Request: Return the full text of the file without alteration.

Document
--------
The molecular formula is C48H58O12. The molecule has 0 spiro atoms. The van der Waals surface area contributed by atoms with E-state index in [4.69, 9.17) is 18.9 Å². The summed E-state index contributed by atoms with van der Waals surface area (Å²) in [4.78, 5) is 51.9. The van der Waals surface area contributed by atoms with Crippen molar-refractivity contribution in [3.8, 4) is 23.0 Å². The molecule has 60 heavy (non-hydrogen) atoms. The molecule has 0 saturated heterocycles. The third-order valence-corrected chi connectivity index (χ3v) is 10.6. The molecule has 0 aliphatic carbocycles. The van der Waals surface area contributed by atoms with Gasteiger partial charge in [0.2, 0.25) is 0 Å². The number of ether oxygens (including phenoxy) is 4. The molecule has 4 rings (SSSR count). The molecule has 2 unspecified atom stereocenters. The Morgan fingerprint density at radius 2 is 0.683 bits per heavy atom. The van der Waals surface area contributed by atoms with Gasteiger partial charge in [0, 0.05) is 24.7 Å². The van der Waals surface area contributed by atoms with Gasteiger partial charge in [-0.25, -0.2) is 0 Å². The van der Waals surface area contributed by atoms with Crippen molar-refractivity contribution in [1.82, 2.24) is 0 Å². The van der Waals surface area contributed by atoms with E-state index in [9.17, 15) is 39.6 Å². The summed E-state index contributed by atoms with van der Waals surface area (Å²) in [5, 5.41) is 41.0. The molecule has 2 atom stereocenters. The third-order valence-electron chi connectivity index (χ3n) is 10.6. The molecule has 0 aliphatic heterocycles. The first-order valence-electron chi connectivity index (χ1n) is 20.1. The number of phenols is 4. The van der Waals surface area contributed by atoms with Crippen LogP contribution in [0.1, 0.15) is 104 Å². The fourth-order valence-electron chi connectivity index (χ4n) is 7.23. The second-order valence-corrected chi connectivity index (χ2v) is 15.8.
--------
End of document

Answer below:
The molecular formula is C48H58O12. The molecule has 0 spiro atoms. The van der Waals surface area contributed by atoms with E-state index in [4.69, 9.17) is 18.9 Å². The summed E-state index contributed by atoms with van der Waals surface area (Å²) in [4.78, 5) is 51.9. The van der Waals surface area contributed by atoms with Crippen molar-refractivity contribution in [3.8, 4) is 23.0 Å². The molecule has 60 heavy (non-hydrogen) atoms. The molecule has 0 saturated heterocycles. The third-order valence-corrected chi connectivity index (χ3v) is 10.6. The molecule has 0 aliphatic carbocycles. The van der Waals surface area contributed by atoms with Gasteiger partial charge in [0.2, 0.25) is 0 Å². The number of ether oxygens (including phenoxy) is 4. The molecule has 4 rings (SSSR count). The molecule has 2 unspecified atom stereocenters. The Morgan fingerprint density at radius 2 is 0.683 bits per heavy atom. The van der Waals surface area contributed by atoms with Gasteiger partial charge in [0, 0.05) is 24.7 Å². The van der Waals surface area contributed by atoms with Gasteiger partial charge in [-0.25, -0.2) is 0 Å². The van der Waals surface area contributed by atoms with Crippen molar-refractivity contribution in [1.82, 2.24) is 0 Å². The van der Waals surface area contributed by atoms with E-state index in [9.17, 15) is 39.6 Å². The summed E-state index contributed by atoms with van der Waals surface area (Å²) in [5, 5.41) is 41.0. The molecule has 2 atom stereocenters. The third-order valence-electron chi connectivity index (χ3n) is 10.6. The molecule has 0 aliphatic heterocycles. The first-order valence-electron chi connectivity index (χ1n) is 20.1. The number of phenols is 4. The van der Waals surface area contributed by atoms with Crippen LogP contribution in [0.1, 0.15) is 104 Å². The fourth-order valence-electron chi connectivity index (χ4n) is 7.23. The second-order valence-corrected chi connectivity index (χ2v) is 15.8.